# a large enough problemSize in C++ takes 0 run time

this piece of code used to demonstrate algorithm complexity and Measuring the Run Time of an Algorithm comes from a book FUNDAMENTALS OF PYTHON: FROM FIRST PROGRAMS THROUGH DATA STRUCTURES

``````"""
File: timing1.py
Prints the running times for problem sizes that double,
using a single loop.
"""

import time

problemSize = 10000000
print "%12s%16s" % ("Problem Size", "Seconds")
for count in xrange(5):

start = time.time()
# The start of the algorithm
work = 1
for x in xrange(problemSize):
work += 1
work -= 1
# The end of the algorithm
elapsed = time.time() - start

print "%12d%16.3f" % (problemSize, elapsed)
problemSize *= 2
``````

this piece of code works well and I am trying to do the similar trial with C++. here is the code (snippet_2)

``````#include <iostream>
#include <chrono>

using namespace std;
using namespace std::chrono;

void functiona()
{
long long number = 0;
long long problemSize = 100000000000;

for( long long i = 0; i < problemSize; ++i )
{
for(long long j = 0; j < problemSize; j++)
{
for(long long k = 0; k < problemSize; k++)
{
for(long long l = 0; l < problemSize; l++)
{
for(long long l = 0; l < problemSize; l++)
{
number++;
number--;
}
}
}
}
}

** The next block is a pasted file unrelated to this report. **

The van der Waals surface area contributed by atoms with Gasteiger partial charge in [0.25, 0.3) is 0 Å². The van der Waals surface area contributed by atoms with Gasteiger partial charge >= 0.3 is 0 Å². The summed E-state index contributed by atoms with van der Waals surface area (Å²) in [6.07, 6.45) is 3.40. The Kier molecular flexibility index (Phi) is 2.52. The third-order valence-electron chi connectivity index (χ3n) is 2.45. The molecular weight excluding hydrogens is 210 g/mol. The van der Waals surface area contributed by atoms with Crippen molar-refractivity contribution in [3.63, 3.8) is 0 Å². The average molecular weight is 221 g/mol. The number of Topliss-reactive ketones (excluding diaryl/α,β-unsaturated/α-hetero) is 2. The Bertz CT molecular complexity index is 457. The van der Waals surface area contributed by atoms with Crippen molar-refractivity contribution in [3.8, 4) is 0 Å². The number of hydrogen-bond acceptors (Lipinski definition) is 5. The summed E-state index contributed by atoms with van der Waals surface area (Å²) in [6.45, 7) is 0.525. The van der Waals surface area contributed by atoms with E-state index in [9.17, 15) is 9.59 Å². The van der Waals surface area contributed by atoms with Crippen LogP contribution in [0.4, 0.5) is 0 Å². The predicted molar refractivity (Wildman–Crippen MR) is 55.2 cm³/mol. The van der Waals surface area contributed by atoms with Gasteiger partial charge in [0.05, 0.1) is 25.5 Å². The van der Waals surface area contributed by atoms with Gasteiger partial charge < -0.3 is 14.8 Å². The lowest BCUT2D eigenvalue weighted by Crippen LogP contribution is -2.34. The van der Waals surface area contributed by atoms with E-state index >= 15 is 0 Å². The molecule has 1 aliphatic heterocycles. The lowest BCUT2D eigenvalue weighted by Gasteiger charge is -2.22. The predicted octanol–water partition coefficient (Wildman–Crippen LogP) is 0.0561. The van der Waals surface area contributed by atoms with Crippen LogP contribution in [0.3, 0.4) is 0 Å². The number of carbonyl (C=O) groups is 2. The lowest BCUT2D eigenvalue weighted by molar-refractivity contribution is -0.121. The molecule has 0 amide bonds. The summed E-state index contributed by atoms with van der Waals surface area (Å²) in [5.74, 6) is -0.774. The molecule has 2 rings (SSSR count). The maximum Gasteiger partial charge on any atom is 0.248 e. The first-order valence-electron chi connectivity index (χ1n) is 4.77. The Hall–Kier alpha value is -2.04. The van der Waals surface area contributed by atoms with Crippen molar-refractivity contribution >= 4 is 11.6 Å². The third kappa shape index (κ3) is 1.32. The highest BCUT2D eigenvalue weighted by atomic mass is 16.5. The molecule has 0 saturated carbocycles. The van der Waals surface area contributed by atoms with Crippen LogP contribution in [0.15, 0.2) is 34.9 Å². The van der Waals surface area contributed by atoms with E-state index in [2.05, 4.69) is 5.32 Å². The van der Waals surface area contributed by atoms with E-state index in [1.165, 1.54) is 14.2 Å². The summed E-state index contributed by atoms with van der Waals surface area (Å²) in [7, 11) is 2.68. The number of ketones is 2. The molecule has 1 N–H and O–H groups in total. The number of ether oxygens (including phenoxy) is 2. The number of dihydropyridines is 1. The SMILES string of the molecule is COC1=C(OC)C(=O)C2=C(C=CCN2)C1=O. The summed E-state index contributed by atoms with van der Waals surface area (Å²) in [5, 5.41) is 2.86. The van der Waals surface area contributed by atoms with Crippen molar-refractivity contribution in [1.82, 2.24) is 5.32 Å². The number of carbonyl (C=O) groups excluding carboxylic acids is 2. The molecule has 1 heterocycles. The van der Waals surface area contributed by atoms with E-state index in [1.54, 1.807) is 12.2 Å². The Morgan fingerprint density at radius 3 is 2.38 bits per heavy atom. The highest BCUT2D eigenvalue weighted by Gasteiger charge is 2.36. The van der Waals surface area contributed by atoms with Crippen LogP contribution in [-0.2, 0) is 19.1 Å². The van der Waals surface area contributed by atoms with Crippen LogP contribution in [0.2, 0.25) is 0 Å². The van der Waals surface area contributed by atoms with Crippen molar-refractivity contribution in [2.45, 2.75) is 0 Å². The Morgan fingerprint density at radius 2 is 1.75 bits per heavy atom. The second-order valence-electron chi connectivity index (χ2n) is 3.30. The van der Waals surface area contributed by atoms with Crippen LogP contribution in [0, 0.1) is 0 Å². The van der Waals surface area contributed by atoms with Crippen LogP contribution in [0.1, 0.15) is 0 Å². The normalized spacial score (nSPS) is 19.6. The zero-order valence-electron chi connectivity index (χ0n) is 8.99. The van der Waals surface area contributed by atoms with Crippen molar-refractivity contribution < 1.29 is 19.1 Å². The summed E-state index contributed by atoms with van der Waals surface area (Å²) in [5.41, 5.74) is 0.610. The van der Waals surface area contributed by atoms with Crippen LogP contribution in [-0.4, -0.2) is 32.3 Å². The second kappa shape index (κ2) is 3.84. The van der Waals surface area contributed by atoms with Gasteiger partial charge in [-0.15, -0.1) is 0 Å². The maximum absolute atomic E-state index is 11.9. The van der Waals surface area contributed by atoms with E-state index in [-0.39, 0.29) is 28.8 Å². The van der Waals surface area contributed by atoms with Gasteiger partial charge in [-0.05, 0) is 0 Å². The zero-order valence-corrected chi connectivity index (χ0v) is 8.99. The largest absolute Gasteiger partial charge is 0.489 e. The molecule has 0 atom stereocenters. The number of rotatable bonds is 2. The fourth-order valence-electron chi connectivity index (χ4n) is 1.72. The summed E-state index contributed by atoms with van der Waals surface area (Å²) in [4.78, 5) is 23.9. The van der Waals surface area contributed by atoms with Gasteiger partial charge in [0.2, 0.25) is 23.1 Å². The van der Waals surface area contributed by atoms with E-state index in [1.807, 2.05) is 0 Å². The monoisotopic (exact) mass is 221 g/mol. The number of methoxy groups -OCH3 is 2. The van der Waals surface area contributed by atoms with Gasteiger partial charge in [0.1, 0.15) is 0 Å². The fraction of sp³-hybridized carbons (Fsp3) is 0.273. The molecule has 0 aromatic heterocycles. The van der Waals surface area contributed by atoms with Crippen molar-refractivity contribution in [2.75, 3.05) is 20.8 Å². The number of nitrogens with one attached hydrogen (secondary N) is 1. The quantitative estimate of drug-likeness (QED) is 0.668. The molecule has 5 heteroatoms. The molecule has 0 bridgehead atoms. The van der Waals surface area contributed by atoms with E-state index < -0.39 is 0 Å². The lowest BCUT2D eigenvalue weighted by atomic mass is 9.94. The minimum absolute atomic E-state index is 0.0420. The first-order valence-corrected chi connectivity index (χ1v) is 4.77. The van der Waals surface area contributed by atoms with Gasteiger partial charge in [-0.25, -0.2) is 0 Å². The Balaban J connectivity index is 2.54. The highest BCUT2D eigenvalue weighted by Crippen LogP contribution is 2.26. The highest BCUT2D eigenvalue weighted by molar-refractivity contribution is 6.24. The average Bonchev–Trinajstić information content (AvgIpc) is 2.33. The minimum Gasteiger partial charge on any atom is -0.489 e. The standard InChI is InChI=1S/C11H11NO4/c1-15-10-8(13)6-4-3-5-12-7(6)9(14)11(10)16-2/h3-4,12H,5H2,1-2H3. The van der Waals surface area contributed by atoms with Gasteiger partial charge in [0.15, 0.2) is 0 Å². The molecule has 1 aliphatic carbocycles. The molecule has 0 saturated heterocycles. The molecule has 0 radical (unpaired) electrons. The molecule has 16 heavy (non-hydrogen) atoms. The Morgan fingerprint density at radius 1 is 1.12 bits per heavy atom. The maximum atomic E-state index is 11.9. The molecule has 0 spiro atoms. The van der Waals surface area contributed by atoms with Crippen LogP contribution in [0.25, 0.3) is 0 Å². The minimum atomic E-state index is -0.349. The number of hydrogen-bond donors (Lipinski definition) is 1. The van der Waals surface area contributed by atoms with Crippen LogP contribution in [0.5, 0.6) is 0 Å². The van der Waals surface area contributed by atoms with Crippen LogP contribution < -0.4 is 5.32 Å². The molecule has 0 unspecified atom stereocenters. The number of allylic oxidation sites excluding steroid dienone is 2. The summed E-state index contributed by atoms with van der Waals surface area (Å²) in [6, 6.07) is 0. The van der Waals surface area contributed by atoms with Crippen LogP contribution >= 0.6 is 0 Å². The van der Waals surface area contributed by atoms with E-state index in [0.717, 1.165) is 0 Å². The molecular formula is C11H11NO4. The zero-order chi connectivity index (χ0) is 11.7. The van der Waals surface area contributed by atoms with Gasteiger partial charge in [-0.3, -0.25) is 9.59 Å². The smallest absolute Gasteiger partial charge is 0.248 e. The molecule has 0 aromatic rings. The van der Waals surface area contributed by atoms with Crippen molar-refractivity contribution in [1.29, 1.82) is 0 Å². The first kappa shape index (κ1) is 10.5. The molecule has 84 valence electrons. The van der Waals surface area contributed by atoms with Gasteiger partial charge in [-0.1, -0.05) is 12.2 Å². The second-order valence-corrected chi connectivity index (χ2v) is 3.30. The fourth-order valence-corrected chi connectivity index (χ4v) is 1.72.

}

int main()
{
high_resolution_clock::time_point t1 = high_resolution_clock::now();
functiona();
high_resolution_clock::time_point t2 = high_resolution_clock::now();

auto duration = duration_cast<microseconds>( t2 - t1 ).count();

cout << duration;
return 0;
}
``````

I guess the problemSize is large enough though, snippet_2 outputs 0.

what am I missing?

This reminds me of a benchmark I ran for a potential customer. On the competitor's system it took about 60 seconds. On our system it took a small fraction of a second.

The difference was not that our CPU was so much faster, but that the compiler's optimizer realized it could take a shortcut because the calculation could be easily optimized without the loop.

In your case you a incrementing and decrementing the variable number, but the compiler probably knows that number won't change as a result, and so optimizes the loops out of the code.

a little bit modification to your code so that the compiler won't optimize your benchmark out.

``````void function()
{
long long number = 0;
long long problemSize = 100;
long long res = 0;

for( long long i = 0; i < problemSize; ++i )
{
number++;
res += number;
number--;
}
cout << res << endl;
}
``````

The function is getting optimized away. You can easily fix that by forcing the compiler to assume there are side effects every time a variable is read or written to. This can be done by declaring the variable `volatile`:

``````/* long long number = 0; --> */ volatile long long number = 0;
``````

If you need a delay in your program, use `std::this_thread::sleep_for`.